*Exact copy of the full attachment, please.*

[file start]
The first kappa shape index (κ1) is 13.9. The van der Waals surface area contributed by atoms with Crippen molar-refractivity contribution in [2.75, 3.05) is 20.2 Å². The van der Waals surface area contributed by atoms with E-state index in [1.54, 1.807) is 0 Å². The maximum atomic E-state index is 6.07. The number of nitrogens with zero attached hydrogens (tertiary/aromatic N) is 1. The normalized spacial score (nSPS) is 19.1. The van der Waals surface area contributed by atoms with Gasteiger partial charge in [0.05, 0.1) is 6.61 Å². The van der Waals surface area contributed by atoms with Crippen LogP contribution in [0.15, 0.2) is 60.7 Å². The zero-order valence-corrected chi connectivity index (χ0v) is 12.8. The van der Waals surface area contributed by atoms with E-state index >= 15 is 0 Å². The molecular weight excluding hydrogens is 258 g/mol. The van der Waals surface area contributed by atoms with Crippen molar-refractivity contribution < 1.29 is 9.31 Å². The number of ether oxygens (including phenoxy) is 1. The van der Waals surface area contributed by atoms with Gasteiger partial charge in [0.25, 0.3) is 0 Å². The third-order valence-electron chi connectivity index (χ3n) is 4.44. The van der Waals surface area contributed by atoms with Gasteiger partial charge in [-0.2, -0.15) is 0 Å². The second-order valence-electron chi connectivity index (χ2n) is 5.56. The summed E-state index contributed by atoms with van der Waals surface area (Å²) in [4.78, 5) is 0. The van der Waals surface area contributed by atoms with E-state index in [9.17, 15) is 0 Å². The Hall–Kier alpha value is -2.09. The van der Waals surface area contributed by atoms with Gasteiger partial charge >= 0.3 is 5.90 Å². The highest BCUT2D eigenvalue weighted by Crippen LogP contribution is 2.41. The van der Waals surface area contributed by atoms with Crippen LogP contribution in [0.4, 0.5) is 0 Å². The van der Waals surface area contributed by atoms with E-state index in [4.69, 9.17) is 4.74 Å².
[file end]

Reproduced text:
The first kappa shape index (κ1) is 13.9. The van der Waals surface area contributed by atoms with Crippen molar-refractivity contribution in [2.75, 3.05) is 20.2 Å². The van der Waals surface area contributed by atoms with E-state index in [1.54, 1.807) is 0 Å². The maximum atomic E-state index is 6.07. The number of nitrogens with zero attached hydrogens (tertiary/aromatic N) is 1. The normalized spacial score (nSPS) is 19.1. The van der Waals surface area contributed by atoms with Gasteiger partial charge in [0.05, 0.1) is 6.61 Å². The van der Waals surface area contributed by atoms with Crippen LogP contribution in [0.15, 0.2) is 60.7 Å². The zero-order valence-corrected chi connectivity index (χ0v) is 12.8. The van der Waals surface area contributed by atoms with E-state index >= 15 is 0 Å². The molecular weight excluding hydrogens is 258 g/mol. The van der Waals surface area contributed by atoms with Crippen molar-refractivity contribution < 1.29 is 9.31 Å². The number of ether oxygens (including phenoxy) is 1. The van der Waals surface area contributed by atoms with Gasteiger partial charge in [0.25, 0.3) is 0 Å². The third-order valence-electron chi connectivity index (χ3n) is 4.44. The van der Waals surface area contributed by atoms with Gasteiger partial charge in [-0.2, -0.15) is 0 Å². The second-order valence-electron chi connectivity index (χ2n) is 5.56. The summed E-state index contributed by atoms with van der Waals surface area (Å²) in [4.78, 5) is 0. The van der Waals surface area contributed by atoms with E-state index in [9.17, 15) is 0 Å². The Hall–Kier alpha value is -2.09. The van der Waals surface area contributed by atoms with Gasteiger partial charge >= 0.3 is 5.90 Å². The highest BCUT2D eigenvalue weighted by Crippen LogP contribution is 2.41. The van der Waals surface area contributed by atoms with Crippen LogP contribution in [0.4, 0.5) is 0 Å². The van der Waals surface area contributed by atoms with E-state index in [4.69, 9.17) is 4.74 Å².